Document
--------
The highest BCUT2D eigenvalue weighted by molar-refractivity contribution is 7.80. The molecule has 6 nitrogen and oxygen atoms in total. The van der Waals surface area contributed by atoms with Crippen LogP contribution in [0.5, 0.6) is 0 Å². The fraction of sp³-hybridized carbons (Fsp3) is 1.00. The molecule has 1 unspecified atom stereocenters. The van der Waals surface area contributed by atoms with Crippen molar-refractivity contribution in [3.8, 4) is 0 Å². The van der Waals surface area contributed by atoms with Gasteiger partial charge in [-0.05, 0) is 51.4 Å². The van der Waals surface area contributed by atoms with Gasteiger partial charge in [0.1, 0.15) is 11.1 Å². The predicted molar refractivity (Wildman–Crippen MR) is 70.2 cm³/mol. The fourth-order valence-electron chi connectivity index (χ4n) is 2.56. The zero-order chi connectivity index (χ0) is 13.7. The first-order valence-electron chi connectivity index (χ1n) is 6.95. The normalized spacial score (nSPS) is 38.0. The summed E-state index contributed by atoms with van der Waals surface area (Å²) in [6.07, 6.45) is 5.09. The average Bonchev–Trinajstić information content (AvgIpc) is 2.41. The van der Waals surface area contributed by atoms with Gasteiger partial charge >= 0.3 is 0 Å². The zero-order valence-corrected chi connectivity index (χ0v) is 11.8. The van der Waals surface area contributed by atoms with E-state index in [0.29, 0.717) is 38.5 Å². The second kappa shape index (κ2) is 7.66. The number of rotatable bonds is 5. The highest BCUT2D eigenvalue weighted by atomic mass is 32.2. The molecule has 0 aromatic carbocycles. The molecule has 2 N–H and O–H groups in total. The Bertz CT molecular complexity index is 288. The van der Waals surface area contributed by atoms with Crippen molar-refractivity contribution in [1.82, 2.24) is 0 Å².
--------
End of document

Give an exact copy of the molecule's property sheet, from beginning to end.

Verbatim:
The highest BCUT2D eigenvalue weighted by molar-refractivity contribution is 7.80. The molecule has 6 nitrogen and oxygen atoms in total. The van der Waals surface area contributed by atoms with Crippen LogP contribution in [0.5, 0.6) is 0 Å². The fraction of sp³-hybridized carbons (Fsp3) is 1.00. The molecule has 1 unspecified atom stereocenters. The van der Waals surface area contributed by atoms with Crippen molar-refractivity contribution in [3.8, 4) is 0 Å². The van der Waals surface area contributed by atoms with Gasteiger partial charge in [-0.05, 0) is 51.4 Å². The van der Waals surface area contributed by atoms with Gasteiger partial charge in [0.1, 0.15) is 11.1 Å². The predicted molar refractivity (Wildman–Crippen MR) is 70.2 cm³/mol. The fourth-order valence-electron chi connectivity index (χ4n) is 2.56. The zero-order chi connectivity index (χ0) is 13.7. The first-order valence-electron chi connectivity index (χ1n) is 6.95. The normalized spacial score (nSPS) is 38.0. The summed E-state index contributed by atoms with van der Waals surface area (Å²) in [6.07, 6.45) is 5.09. The average Bonchev–Trinajstić information content (AvgIpc) is 2.41. The van der Waals surface area contributed by atoms with Gasteiger partial charge >= 0.3 is 0 Å². The zero-order valence-corrected chi connectivity index (χ0v) is 11.8. The van der Waals surface area contributed by atoms with E-state index in [0.29, 0.717) is 38.5 Å². The second kappa shape index (κ2) is 7.66. The number of rotatable bonds is 5. The highest BCUT2D eigenvalue weighted by atomic mass is 32.2. The molecule has 0 aromatic carbocycles. The molecule has 2 N–H and O–H groups in total. The Bertz CT molecular complexity index is 288. The van der Waals surface area contributed by atoms with Crippen molar-refractivity contribution in [1.82, 2.24) is 0 Å².